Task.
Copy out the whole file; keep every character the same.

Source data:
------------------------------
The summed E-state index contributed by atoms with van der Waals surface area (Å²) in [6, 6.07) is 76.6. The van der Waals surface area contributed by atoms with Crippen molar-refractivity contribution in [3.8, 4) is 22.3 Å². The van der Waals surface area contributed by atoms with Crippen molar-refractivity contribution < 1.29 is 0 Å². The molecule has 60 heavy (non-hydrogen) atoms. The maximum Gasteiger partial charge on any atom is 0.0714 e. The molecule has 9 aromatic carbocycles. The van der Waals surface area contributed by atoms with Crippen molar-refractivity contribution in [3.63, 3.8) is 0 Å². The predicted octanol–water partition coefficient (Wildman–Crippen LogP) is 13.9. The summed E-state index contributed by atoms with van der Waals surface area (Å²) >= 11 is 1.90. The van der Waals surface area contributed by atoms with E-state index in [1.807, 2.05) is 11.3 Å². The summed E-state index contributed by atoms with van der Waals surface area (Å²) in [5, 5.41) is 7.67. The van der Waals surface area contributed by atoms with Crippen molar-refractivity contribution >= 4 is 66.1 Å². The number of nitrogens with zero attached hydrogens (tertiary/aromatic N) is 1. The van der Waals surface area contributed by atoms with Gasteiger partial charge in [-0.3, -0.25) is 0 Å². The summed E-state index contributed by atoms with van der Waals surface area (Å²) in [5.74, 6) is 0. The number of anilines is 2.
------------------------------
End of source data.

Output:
The summed E-state index contributed by atoms with van der Waals surface area (Å²) in [6, 6.07) is 76.6. The van der Waals surface area contributed by atoms with Crippen molar-refractivity contribution in [3.8, 4) is 22.3 Å². The van der Waals surface area contributed by atoms with Crippen molar-refractivity contribution < 1.29 is 0 Å². The molecule has 60 heavy (non-hydrogen) atoms. The maximum Gasteiger partial charge on any atom is 0.0714 e. The molecule has 9 aromatic carbocycles. The van der Waals surface area contributed by atoms with Crippen molar-refractivity contribution in [3.63, 3.8) is 0 Å². The predicted octanol–water partition coefficient (Wildman–Crippen LogP) is 13.9. The summed E-state index contributed by atoms with van der Waals surface area (Å²) >= 11 is 1.90. The van der Waals surface area contributed by atoms with E-state index in [1.807, 2.05) is 11.3 Å². The summed E-state index contributed by atoms with van der Waals surface area (Å²) in [5, 5.41) is 7.67. The van der Waals surface area contributed by atoms with Crippen molar-refractivity contribution >= 4 is 66.1 Å². The number of nitrogens with zero attached hydrogens (tertiary/aromatic N) is 1. The van der Waals surface area contributed by atoms with Gasteiger partial charge in [-0.3, -0.25) is 0 Å². The summed E-state index contributed by atoms with van der Waals surface area (Å²) in [5.74, 6) is 0. The number of anilines is 2.